Short Stories, Irish literature, Classics, Modern Fiction, Contemporary Literary Fiction, The Japanese Novel, Post Colonial Asian Fiction, The Legacy of the Austro-Hungarian Empire and quality Historical Novels are Among my Interests

Thursday, November 28, 2019

A Great Improvisation: Franklin, France and The Birth of America by Stacy Schiff, 2005,528 pages.

Benjamin Franklin

January 17, 1796 Boston

American Ambassador to Paris 1776 to 1785

1776 to 1783 - American Revolution

October 17, 1781.  The British Army Surrenders at Yorkstown, effectively ending British efforts to surpass the revolution

The Treaty of Paris formalized the end of British rule in Americs.  Negotiations began in the spring of 1782 and concluded on September 3, 1782.  Franklin was the lead representative for the United States, along with John Adams and was a signatory to the treaty.  The United States received very favorable  terms, much to Franklin's diplomatic skills.

April 17, 1790 Philadelphia, Pennsylvania

Not long ago I read Ron Chernow's magnificent biographies of Alexander Hamilton and George Washington.  From this I developed an interest in learning more about the era of the American Revolution.  I am partial to biographies.  Upon checking on Amazon I discovered Stacy Schiff has a work on Benjamin Franklin focusing on his time as the minister plenipotentiary from the United States to France.  I previously greatly enjoyed her  biography Véra (Mrs. Vladimir Nabokov), which won the 2000 Pulitzer Prize in biography, as well as her biography of Saint-Exupéry.  Given this I felt comfortable acquiring her A Great Improvisation: Franklin, France and The Birth of America.  On a personal note, Franklin was seventy when he crossed the Atlantic, "In December 1776, a small boat delivered an old man to France. Typically after an ocean crossing his eyes brimmed with tears at the sight of land; he had just withstood the most brutal voyage of his life. For thirty days he had pitched about violently on the wintry Atlantic, in a cramped cabin and under unremittingly dark skies. He had barely the strength to stand, but was to cause a sensation.... America was six months old, Franklin seventy years her senior. And the fate of that infant republic was, to a significant extent, in his hands.". I am two years older than Franklin was when he landed and need a bit of encouragement now and then.  I certainly got it from Schiff's book.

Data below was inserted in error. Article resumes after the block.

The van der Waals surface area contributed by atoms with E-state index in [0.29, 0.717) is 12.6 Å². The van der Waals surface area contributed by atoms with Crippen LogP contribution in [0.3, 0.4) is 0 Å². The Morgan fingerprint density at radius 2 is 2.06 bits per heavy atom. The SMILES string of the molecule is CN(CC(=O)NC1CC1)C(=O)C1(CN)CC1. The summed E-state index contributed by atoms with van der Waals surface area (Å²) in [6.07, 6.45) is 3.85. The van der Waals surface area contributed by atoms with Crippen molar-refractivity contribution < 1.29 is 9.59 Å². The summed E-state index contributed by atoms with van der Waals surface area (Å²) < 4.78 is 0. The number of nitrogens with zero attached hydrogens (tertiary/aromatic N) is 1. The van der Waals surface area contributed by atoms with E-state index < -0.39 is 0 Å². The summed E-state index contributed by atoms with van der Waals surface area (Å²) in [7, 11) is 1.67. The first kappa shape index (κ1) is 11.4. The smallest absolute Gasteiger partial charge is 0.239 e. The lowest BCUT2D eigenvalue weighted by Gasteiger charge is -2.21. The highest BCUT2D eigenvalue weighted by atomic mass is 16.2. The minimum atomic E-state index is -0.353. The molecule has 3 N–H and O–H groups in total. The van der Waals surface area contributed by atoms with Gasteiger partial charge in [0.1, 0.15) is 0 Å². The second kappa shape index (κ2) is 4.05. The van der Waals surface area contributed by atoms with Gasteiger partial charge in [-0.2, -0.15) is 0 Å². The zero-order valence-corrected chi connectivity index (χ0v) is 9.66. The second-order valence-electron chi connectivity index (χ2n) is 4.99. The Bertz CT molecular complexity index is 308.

As the work opens we are on a coach with Franklin and his grandson bound from the port to Paris.  The road is rough, Sciff made me feel like I was along for the ride.  We see the striking contrast between the much cleaner Philadelphia and Paris where a stroll is hazardous to your safety and your wardrobe.  Franklin gets a super star reception as "the man who tamed lighting".  His mission was to get French to help the United States in the revolution.  The American army was short on everything.  Franklin had great charm and was perfect for this job.  He was a great success.

Schiff introduces us to lots of characters, some honourable some not quite but all very interesting. Franklin stayed at the estate of a nobel, enjoying a good life.  He became involved in the social life around him Franklin, two years a widower, liked French women, he only encountered aristocrats, and many were more than curious about him.  He had relationships but we really don't know how far they went.

French politics was very complicated.  Franklin also had eventually to deal with other Americans, prominent among them John Adams. Lafayette played a very important role in France's role in the war and we learn a lot about him.

I really enjoyed this book.  I recommend it to anyone interested in the founding of America.

About Stacy Schiff
Stacy Schiff is the author of Véra (Mrs. Vladimir Nabokov), winner of the Pulitzer Prize; Saint-Exupéry, a Pulitzer Prize finalist; and A Great Improvisation: Franklin, France, and the Birth of America, winner of the George Washington Book Prize and the Ambassador Book Award. Schiff has received fellowships from the Guggenheim Foundation, the National Endowment for the Humanities, and the Center for Scholars and Writers at the New York Public Library. The recipient of an Academy Award in Literature from the American Academy of Arts and Letters, she lives in New York City. .from Amazon

For guidance in selection of books on the American Revolution my first resource is the webpage of the Journal of the American Revolution's list of 100 best books.

Mel u

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